Fabulation: “Robustly entertaining comedy . . . with punchy social insights and the firecracker snap of unexpected humor.”—Ben Brantley, The New York Times
With her two latest plays, “exceptionally gifted playwright” (New York Observer) Lynn Nottage has created companion pieces that span 100 years in the lives of African American women. Intimate Apparel is about the empowerment of Esther, a proud and shy seamstress in 1905 New York who creates exquisite lingerie for both Fifth Avenue boudoirs and Tenderloin bordellos. In Fabulation Nottage re-imagines Esther as Undine, the PR-diva of today, who spirals down from her swanky Manhattan office to her roots back in Brooklyn. Through opposite journeys, Esther and Undine achieve the same satisfying end, one of self-discovery.
Lynn Nottage’s plays include Crumbs from the Table of Joy; Mud, River, Stone; Por’ Knockers; Las Menias; Fabulation and Intimate Apparel, for which she was awarded the Francesca Primus Prize and the American Theatre Critics/Steinberg New Play Award in 2004. Her plays have been produced at theatres throughout the country, with Intimate Apparel slated for 16 productions during the 2005–2006 season.
Margaret Edson's powerfully imagined Pulitzer Prize–winning play examines what makes life worth living through her exploration of one of existence's unifying experiences—mortality—while she also probes the vital importance of human relationships. What we as her audience take away from this remarkable drama is a keener sense that, while death is real and unavoidable, our lives are ours to cherish or throw away—a lesson that can be both uplifting and redemptive. As the playwright herself puts it, "The play is not about doctors or even about cancer. It's about kindness, but it shows arrogance. It's about compassion, but it shows insensitivity."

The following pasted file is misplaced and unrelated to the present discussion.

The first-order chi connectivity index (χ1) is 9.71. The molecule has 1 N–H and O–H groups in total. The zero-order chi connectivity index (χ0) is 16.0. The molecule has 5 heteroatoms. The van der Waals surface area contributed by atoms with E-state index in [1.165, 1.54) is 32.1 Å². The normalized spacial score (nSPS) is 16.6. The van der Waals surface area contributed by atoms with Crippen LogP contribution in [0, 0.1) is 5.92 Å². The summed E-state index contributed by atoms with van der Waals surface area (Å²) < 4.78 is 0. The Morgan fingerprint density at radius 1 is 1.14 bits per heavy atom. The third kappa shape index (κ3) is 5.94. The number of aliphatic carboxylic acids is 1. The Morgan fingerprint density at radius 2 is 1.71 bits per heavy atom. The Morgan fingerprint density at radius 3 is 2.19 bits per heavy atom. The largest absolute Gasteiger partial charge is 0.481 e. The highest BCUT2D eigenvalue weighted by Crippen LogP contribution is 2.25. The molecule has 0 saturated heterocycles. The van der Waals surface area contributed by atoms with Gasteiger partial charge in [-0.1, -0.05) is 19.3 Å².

In Wit, Edson delves into timeless questions with no final answers: How should we live our lives knowing that we will die? Is the way we live our lives and interact with others more important than what we achieve materially, professionally, or intellectually? How does language figure into our lives? Can science and art help us conquer death, or our fear of it? What will seem most important to each of us about life as that life comes to an end?
The immediacy of the presentation, and the clarity and elegance of Edson's writing, make this sophisticated, multilayered play accessible to almost any interested reader.
As the play begins, Vivian Bearing, a renowned professor of English who has
spent years studying and teaching the intricate, difficult Holy Sonnets of the
seventeenth-century poet John Donne, is diagnosed with advanced ovarian cancer. Confident of her ability to stay in control of events, she brings to her illness the same intensely rational and painstakingly methodical approach that has guided her stellar academic career. But as her disease and its excruciatingly painful treatment inexorably progress, she begins to question the single-minded values and standards that have always directed her, finally coming to understand the aspects of life that make it truly worth living.